Have I mentioned how much I love autumn?

Kim x

Sunday, October 12, 2014

chooky capers: the girls are broody!

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Right, well, so ….they win!

I was determined not to have any more chicks around this little neck of the woods due to the disasters of the last little batch. That dreaded chicken poxy thing that took 5 of our 7 bubbas:(

The other thing that was niggling at me was the inter-breeding thingy that I mentioned here.

 

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But despite all of my worries  the girls had their own little agenda and trying to sway them from it ended up becoming a battle I knew I couldn’t win. Plus, they are such sweeties when it comes to mothering, how could I possibly thwart their lovely, nurturing intentions?

 

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Sweet Pea was the first to go broody. Followed by Myrtle. Then little Primrose thought she’d join in on the party. So we had three pretty little pekin hens sitting on the same eggs all squished up together in one nesting box in the main chook pen.

 

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This time around has been a little bit unorganised and mayhem-y. I noted the date that Sweet Pea first began her broody thing but then it all got a bit out of hand and all of a sudden I found 3 hens sitting on 15 eggs! And it’s not like I wasn’t warned that this sort of caper could happen. A lovely friend of mine mentioned that she’d had that happen a lot in her little hen house and that it was really stressful. She mentioned this before Myrtle and Primrose joined in. I had definitely been warned. But of course, being one of those extremely annoying people who like to experience things first hand for myself before learning any sort of valuable warning-type lesson from a trusted friend, I ignored her concerns and left well alone in Sweet Pea-Myrtle-Primrose land.

So serves me right, I say!

Anyway, along comes friend number 2, who I did actual listen to. I have been known to occassionally take advice. She suggested I mark the eggs as 15 was a heck of a lot to be left to one or maybe two little golden girls. So I marked all of those with a black texta and started taking away any other eggs that happened to appear under them. Man, chooks like to all squash in together and do the cosy thing when it comes to brooding and egg laying, don’t they?

 

Then along comes friend number 3. She mentioned that having 3 hens sitting on 15 eggs is going to get quite chaotic. I hadn’t thought that through too well, yet again. So I decided to put Sweet Pea and Myrtle in the mothering pen (hehehe…new name for the chook tractor that’s just come to me now!) and poor little Primrose would have to go back to being her Lewi-harassing little self and not be broody anymore. She had, after all, come to the mumma party a little late – first in best dressed as they say! Although Primrose had only been sitting in there for a couple of days I have felt really mean for scooting her off the eggs. She’s obviously still broody because now she’s intent to sit in her nesting box most days with nothing underneath her. I feel like such a bad chooky owner but the chook tractor can only fit so many hens and babies.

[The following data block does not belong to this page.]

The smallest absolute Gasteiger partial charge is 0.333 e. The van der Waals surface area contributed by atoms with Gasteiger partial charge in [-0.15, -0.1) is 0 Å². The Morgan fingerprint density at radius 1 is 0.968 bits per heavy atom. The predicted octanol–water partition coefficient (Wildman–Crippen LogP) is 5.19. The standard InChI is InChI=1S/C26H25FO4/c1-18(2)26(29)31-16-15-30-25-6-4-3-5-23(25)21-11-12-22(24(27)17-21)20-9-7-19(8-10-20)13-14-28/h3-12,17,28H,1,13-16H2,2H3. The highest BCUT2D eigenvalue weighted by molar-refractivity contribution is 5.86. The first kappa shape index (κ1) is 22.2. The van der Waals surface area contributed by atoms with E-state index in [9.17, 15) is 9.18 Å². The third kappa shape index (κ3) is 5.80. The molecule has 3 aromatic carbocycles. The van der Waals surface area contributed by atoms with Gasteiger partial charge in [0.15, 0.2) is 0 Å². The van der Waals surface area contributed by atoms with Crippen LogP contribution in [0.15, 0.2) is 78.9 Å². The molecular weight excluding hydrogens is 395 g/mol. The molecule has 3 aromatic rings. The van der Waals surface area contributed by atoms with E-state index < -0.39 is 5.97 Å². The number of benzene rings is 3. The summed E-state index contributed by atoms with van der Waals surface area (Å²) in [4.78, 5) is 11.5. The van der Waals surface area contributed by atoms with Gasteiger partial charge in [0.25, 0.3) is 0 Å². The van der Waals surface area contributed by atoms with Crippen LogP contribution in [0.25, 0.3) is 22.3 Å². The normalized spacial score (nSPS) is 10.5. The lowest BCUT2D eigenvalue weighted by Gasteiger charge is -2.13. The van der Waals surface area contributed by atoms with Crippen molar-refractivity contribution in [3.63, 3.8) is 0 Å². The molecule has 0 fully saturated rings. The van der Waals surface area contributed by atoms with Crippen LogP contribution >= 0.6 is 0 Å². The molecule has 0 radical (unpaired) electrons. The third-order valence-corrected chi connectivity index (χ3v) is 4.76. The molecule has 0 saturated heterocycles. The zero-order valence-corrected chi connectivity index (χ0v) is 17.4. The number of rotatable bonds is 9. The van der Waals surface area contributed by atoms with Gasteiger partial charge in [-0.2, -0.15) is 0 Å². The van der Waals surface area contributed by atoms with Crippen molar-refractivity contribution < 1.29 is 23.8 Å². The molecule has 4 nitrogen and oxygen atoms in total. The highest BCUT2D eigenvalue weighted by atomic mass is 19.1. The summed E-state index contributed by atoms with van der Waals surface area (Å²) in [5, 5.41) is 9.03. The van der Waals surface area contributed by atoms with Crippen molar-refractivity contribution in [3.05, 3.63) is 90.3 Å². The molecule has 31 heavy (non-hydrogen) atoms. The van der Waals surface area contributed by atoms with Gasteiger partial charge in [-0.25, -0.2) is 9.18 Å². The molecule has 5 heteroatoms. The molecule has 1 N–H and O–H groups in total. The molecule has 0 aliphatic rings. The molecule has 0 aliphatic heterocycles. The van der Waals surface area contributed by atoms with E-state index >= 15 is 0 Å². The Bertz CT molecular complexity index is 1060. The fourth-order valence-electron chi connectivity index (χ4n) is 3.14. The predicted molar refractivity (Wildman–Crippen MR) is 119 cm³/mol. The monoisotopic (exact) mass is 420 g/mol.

Oh the dilemmas of of an inexperienced chook owner and her son!

 

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So, now we have, in a freshly made up nesting box safe and cosy in the chook tractor aka mothering pen, two sweet little mumma and daughter hens sharing the motherly love with 15 tiny pekin eggs between them. None looking like hatching anytime soon, although 21 days from the date I marked has long gone.

What to do now? Last night I did  the checking the eggs in the dark with a torch thing. It’s called candling just to show you that I do have a little bit of chooky knowledge up my sleeve. All of them have a big air sac but I can’t see any formed chickens in there. The last two lots of chicks we had I candled in the last week of the gestation phase, or whatever you call it in chooky language. I could see veins and a dark mass then. This time it all looks very different. So I’m not sure if the eggs are infertile or they are much younger than I’d initially thought. I guess it’s now a bit of a waiting game to see what eventuates.

Fun and games in the hen house. Who would’ve ever thought that at the age of 42 I would be losing sleep over some pretty little fluffy golden chookies and their capers? Not me that’s for sure!

 

So what about you? What have you been up to this last week or so? Have you noticed how quickly time seems to be going by? Let’s hope for a slow and steady week coming up!

Happy Sunday!

 

Kim x